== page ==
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Book Review: Catching Fire, by Suzanne Collins

Not to review two books in the same week or anything, but I thought this one would be especially pertinent since it was released so recently.

Catching Fire is the sequel to The Hunger Games (my review here), since apparently no book can stand on its own these days. It's all about the series. Don't get me wrong: I love a good series, mostly because it guarantees me another great book to read every year or so. What I don't appreciate is when an author (or publisher) stretches out a story to force it into multiple books.

That said, I don't think that's entirely what's going on with The Hunger Games. I'm not sure how many books are planned to be in the series, but I'm guessing it's a trilogy, with books 1 and 2 now released. Not having read the unreleased third and assumed final book in the series, I can't say for sure, but my impression is that this is a story that could have fit into two books, which has instead been stretched into three to DRIVE ALL OF US FANS ABSOLUTELY RABID WITH IMPATIENCE.

All of that is perhaps a discussion for another day. The point here is that Catching Fire is one of those lovely, delicious books that sucks you into its world and makes you want to ignore every other responsibility in your life, every other engagement, commitment, or member of your family, even the tiny helpless ones, and just READ. As much as I love reading, this particular kind of book doesn't come around very often (the Twilight series and some of the Shannon Hale books come to mind as other examples, though I don't think it's a phenomenon necessarily limited to YA lit).

When I was reading Catching Fire, I was in that world. When I went to bed right after reading it, I had dreams of being in that world. When I reluctantly put down the book to attend to the dinner needs of myself and my family, I thought I was still in that world and had to remember that food was not scarce and the pangs of hunger we were all experiencing were because dinner was late, not because we were actually starving and oppressed like the characters in the book.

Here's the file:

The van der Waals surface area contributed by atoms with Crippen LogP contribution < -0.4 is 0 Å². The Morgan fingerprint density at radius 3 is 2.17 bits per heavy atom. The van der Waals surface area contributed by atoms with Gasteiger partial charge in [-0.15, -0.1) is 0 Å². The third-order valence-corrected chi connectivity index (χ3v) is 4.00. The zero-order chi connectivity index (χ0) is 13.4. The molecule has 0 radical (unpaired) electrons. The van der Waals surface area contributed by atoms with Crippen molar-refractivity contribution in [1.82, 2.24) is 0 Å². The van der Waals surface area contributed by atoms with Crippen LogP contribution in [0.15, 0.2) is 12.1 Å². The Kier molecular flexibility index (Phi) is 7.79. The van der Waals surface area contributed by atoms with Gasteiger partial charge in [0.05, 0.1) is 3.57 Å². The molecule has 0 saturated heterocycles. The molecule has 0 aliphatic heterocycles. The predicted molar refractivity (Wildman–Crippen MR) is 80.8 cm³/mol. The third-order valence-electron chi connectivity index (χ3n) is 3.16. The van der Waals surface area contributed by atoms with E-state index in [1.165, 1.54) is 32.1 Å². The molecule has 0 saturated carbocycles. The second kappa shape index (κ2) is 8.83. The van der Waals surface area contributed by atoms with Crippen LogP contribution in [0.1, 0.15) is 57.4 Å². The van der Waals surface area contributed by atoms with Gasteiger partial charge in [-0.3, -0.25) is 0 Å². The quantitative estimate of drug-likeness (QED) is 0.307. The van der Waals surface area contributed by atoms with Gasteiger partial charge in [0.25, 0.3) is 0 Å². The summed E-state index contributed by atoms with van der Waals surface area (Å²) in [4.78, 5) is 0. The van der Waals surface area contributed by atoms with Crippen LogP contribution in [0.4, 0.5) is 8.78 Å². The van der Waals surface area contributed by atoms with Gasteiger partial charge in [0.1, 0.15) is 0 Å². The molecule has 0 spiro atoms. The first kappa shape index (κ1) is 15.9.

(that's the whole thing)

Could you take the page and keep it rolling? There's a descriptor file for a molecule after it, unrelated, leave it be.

So, yes, it is a good book and a thoroughly engrossing read. I really enjoyed seeing some of the themes I appreciated in The Hunger Games fleshed out and expanded in Catching Fire. There were some crazy plot twists that I didn't see coming, and one that I did. The last third of the book is where you can just put your bookmark away because you won't be needing it. Be sure to save that part for when you have an uninterrupted stretch of reading time available.

Of course, the end kind of runs right off a cliff, right into Book 3 territory, which was frustrating. I didn't think it was quite as bad as the blunt ending of The Hunger Games, but it was maddening nonetheless. The weaknesses in Catching Fire were mostly issues that seem to relate to this two-book story being held over into three (if that is the total number of books, anyway). I thought parts of the book were a little slow, and while I understood that the heroine (Katniss) was necessarily torn between two paths of action, I thought she bordered on wishy-washy at times. Also, I ended up liking this book slightly less than The Hunger Games, mostly because of the shift in focus from, well, the actual Hunger Games to wider social rebellion. But those are my only reservations, and I'm giving the books the benefit of the doubt until I see the series finished.

One final bonus - the book cover is so gorgeous. You can see the picture at the beginning of this post, but I hope the copy you buy/borrow includes the dust jacket because it is so much shinier and prettier in person. I couldn't stop admiring it as I read. I even stroked it a few times. That's how much I loved this book, I guess.

Flashback Friday: Home Sweet Syrian Home

The girl who didn't come back